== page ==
Public Health England Calls For More NHS Health Checks
30th July 2013
A recent review by Public Health England found that if 40 to 74-year-olds had their blood pressure, lifestyle, weight and cholesterol checked more regularly, health problems and illnesses would be identified at an earlier time and around 650 preventable deaths could be avoided every year.
Furthermore, 4,000 cases of diabetes and 1,600 heart attacks would be avoided, while 20,000 cases of kidney disease or diabetes could be noticed earlier and treated more effectively.
In England at the moment:
– 850,000 people have type 2 diabetes and are unaware of this
– Over 10,000,000 people drink more alcohol than is healthy
– Preventable risk factors lead to a person’s first heart attack in almost 90% of cases
– At least 4,000,000 people have vascular disease
Many people can receive health checks for free – around 15 million people in England alone could have a health check performed on the NHS right now. While they may experience misdiagnosis and have to make a clinical negligence compensation claim, they will be more likely to have serious health problems properly diagnosed, significantly increasing their life expectancy.
Councils should do more to encourage people to go through these health checks and to refer at-risk members of the public to the relevant services. Blocks that prevent people from having their health monitored should be removed and local authorities should ensure that the programme reaches a consistently high standard.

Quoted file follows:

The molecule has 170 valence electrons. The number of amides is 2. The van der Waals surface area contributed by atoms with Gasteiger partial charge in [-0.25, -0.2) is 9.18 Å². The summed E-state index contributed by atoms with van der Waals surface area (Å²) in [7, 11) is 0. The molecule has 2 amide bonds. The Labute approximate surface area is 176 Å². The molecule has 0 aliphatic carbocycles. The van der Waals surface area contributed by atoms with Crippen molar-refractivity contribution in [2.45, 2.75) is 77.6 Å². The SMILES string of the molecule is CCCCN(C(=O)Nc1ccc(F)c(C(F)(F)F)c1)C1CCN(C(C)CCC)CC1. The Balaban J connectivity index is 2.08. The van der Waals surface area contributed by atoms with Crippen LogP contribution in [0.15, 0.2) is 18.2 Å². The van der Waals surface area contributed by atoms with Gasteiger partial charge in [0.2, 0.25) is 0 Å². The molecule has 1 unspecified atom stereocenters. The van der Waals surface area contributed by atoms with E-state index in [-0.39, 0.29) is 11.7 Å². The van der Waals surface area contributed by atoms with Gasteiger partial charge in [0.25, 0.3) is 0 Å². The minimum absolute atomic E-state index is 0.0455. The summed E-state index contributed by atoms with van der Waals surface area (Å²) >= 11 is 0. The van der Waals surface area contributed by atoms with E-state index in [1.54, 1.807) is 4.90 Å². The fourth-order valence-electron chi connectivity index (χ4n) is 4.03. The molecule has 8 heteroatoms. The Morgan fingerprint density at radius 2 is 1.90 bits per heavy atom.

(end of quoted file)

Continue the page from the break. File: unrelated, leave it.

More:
However, there are concerns about whether the take-up of free health checks will ever reach an appropriate size, with many people reluctant to go to the doctors and discuss their fitness. It’s not a fear of medical negligence claims or personal injuries that people dislike about health checks – instead, it’s being told that their unhealthy habits are unhealthy.
Although ten million people drink an unhealthy amount of alcohol, it is likely that a vast majority of this demographic is aware that their drinking habits are unhealthy. People often complain that when they go to the GP or visit a doctor, they have to endure a “lecture” about drinking, smoking, food consumption and other bad habits. Patients say they have to face a telling-off about their bad habits despite the fact that the illness that caused them to visit the doctor is unrelated to their bad habits.
As these health check-ups would involve analysis of a person’s lifestyle, it is likely that people would face the same problems and would be reluctant to go through the check-up for fear of facing another “lecture”.
Whether there is any resolution to this problem is uncertain. The UK is facing an epidemic of non-communicable, preventable diseases, including heart disease, cancer and diabetes, and people’s lifestyles are frequently to blame for these conditions. Nonetheless, people with unhealthy lifestyles talk of a reluctance to visit the doctor as they do not want to be told to change their bad habits. Doctors have an ethical duty to protect their patient’s health, and unfortunately, criticising over-eating, smoking and drinking is a vital part of doing so.